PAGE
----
Few figures are as revered within India’s tiger community as Amit Sankhala. Part of a long line of celebrated conservationists – his grandfather Kailash Sankhala was known as the ‘The Tiger Man of India’ for his work promoting tiger preservation, while his father Pradeep Sankhala pioneered local eco-tourism – Sankhala is today a principle trustee in the Tiger Trust and also oversees three luxurious wildlife lodges in the lush jungles of Madhya Pradesh.
We spoke with Amit Sankhala to learn more about what it’s like to work alongside these majestic big cats, how conservation is continuing to make a difference in India – and what first-time tiger spotters can hope to see on their jungle explorations.
Amit Sankhala is a revered tiger conservationist © Amit Sankhala
Greaves: Working towards tiger conservation goes back three generations in your family. What kind of progress have you seen since your grandfather’s work in the 1970s?
Amit Sankhala: ‘My grandfather’s time was a different era altogether: even establishing a safe habitat for tigers was a challenge. We are very fortunate, 30 years later, to have many national parks that provide safe havens for tigers. But there’s still work to be done: we are destroying the corridors between these very national parks at a much faster pace, with pressures from the mining industry and highway growth cutting through our pristine forests.’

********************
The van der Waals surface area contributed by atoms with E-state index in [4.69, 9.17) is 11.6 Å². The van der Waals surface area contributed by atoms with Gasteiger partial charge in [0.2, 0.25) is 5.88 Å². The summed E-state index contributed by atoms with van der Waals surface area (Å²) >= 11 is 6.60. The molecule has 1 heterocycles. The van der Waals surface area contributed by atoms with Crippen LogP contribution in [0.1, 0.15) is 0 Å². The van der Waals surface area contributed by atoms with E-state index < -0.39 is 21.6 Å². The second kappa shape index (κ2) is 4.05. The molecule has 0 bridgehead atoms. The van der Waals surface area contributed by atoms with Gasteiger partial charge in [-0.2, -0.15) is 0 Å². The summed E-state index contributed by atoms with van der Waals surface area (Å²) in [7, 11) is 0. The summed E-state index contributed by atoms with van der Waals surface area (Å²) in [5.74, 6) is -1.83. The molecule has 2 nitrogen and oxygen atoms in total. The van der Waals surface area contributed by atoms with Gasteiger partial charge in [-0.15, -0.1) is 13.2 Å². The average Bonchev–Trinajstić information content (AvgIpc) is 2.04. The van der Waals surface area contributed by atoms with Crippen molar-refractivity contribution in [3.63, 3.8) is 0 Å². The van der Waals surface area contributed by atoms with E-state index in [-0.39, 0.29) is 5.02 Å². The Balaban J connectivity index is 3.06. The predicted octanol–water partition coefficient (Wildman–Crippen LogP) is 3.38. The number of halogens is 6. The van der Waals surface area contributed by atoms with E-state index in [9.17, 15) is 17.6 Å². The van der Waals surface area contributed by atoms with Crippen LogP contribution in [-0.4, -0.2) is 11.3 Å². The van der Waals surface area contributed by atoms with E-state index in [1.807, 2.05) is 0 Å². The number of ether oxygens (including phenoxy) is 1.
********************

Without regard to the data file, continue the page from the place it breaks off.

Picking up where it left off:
Recent reports point to a rise in tiger populations in India. What can this be attributed to? And what can be done to ensure that those numbers continue to grow?
‘I think that, over the past five to six years, public awareness has definitely helped. Government intervention towards saving the last remaining tigers has played a major role, as has the latest generation of conservationists. Even travellers and budding photographers make a difference – they want their children to be as lucky as they are, having witnessed tigers in the wild, and the publicity they create helps influence public policy.
Given a safe habitat, it doesn’t take much to double the number of tigers in a particular area: a tiger can reproduce every two years and raise at least two successful cubs on average. I am a strong believer of the ‘If you see them, they will exist’ model: all the tourism professionals, conservationists, and above all, the young generations, will raise concern when our tigers disappear.’
The star bed at the Jamtara Wilderness Camp brings guests closer to nature than ever © Jamtara Wilderness Camp
What do guests at your three wilderness camps have to look forward to, when it comes to tiger spotting?
‘I try to go out with each new visitor or group on drives myself – the excitement is contagious, and I get to provide a look into the everyday life of these jungles to those discovering them for the first time. Guests can choose to go into the parks or remain in the ‘buffer zone;’ in either case, they can look forward to a great wilderness experience. When it comes to accommodation, we’ve also recently introduced our ‘star beds,’ which allow visitors to experience the jungle at night – it really comes alive after dark (this might not be for the weak hearted!).’